Comics A.M. | Inkwell voting opens; comics' 'gay agenda'?

Awards | Online voting is open through April 30 for the sixth annual Inkwell Awards, which recognize excellence in comic-book inking. The winners will be announced during a ceremony at HeroesCon, held June 7-9 in Charlotte, North Carolina. [Inkwell Awards]

Comics | On the website of the conservative Media Research Center, Kristine Marsh and Matt Philbin accuse DC Comics and Marvel of having a "homosexual agenda": "Like the rest of American pop culture, comic books have increasingly included pro-gay propaganda pieces aimed at the children and young adults who read them." [Media Research Center]

Creators | Alex DeCampi talks about her Kickstarter-funded comic Ashes, which will be published in a softcover edition by Dark Horse (backers get a hardcover), as well as how she handled the art for the comic after her public split with the original artist, James Hodgkins. [Comics Alliance]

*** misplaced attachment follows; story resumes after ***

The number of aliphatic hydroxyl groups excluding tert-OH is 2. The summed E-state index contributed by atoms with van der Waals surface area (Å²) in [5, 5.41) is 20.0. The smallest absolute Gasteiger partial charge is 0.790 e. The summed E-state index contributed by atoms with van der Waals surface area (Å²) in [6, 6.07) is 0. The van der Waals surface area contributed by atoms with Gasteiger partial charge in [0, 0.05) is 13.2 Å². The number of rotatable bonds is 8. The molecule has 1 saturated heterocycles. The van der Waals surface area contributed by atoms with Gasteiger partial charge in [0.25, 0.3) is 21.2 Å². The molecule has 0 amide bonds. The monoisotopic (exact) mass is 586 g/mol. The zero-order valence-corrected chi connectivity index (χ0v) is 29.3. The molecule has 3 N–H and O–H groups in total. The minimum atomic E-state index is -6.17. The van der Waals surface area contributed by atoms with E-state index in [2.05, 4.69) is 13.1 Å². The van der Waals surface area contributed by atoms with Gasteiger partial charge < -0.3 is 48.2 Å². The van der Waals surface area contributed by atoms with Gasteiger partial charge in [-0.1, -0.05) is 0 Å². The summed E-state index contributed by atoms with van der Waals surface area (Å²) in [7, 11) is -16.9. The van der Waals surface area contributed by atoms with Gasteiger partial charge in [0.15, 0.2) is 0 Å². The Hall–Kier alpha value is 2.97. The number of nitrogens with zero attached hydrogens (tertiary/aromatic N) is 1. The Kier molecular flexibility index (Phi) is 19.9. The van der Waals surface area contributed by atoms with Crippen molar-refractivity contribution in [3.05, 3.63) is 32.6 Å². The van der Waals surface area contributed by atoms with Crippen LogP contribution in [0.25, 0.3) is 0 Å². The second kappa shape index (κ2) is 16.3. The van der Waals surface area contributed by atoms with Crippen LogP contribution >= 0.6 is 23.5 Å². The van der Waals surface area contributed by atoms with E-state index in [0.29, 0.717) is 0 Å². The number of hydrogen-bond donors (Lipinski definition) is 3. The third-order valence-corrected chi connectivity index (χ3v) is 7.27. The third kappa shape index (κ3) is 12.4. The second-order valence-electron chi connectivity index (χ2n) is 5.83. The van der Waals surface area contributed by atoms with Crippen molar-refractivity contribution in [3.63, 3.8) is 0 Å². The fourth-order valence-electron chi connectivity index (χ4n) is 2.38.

Creators | Alex Dueben talks to writer Ann Nocenti about Katana, Catwoman, and the violence in her comics: "I think my work in comics is one long, ever-shifting treatise on violence, especially my run on Daredevil. The superhero genre itself is about having conflicts escalate into violence. You can do an issue here and there with conflict resolution that is non-violent, but mostly the fun is how the action plays out. [Suicide Girls]

Creators | I interviewed Tania Del Rio, who wrote and (mostly) drew the manga-style version of Sabrina the Teenage Witch for Archie Comics; Archie is now re-releasing the Sabrina stories in a black-and-white manga-style graphic novel format. [MTV Geek]

Comics | British critic Paul Gravett rounds up some comics depictions of the late Margaret Thatcher. [Paul Gravett]

Comics | Shannon O'Leary looks at the success of a couple of children's comics, including My Little Pony: Friendship is Magic and Adventure Time. The first issue of My Little Pony has sold more than 100,000 copies, and Adventure Time regularly moves 20,000 copies per month. [Publishers Weekly]

Conventions | Fans old and young came to the Janesville, Wisconsin, Comic Book Convention this past week; while it is always a delight to read about teenage comics fans, it's a bit depressing that the "fake geek girl" mentality has filtered down to high school. [The Janesville Gazette]

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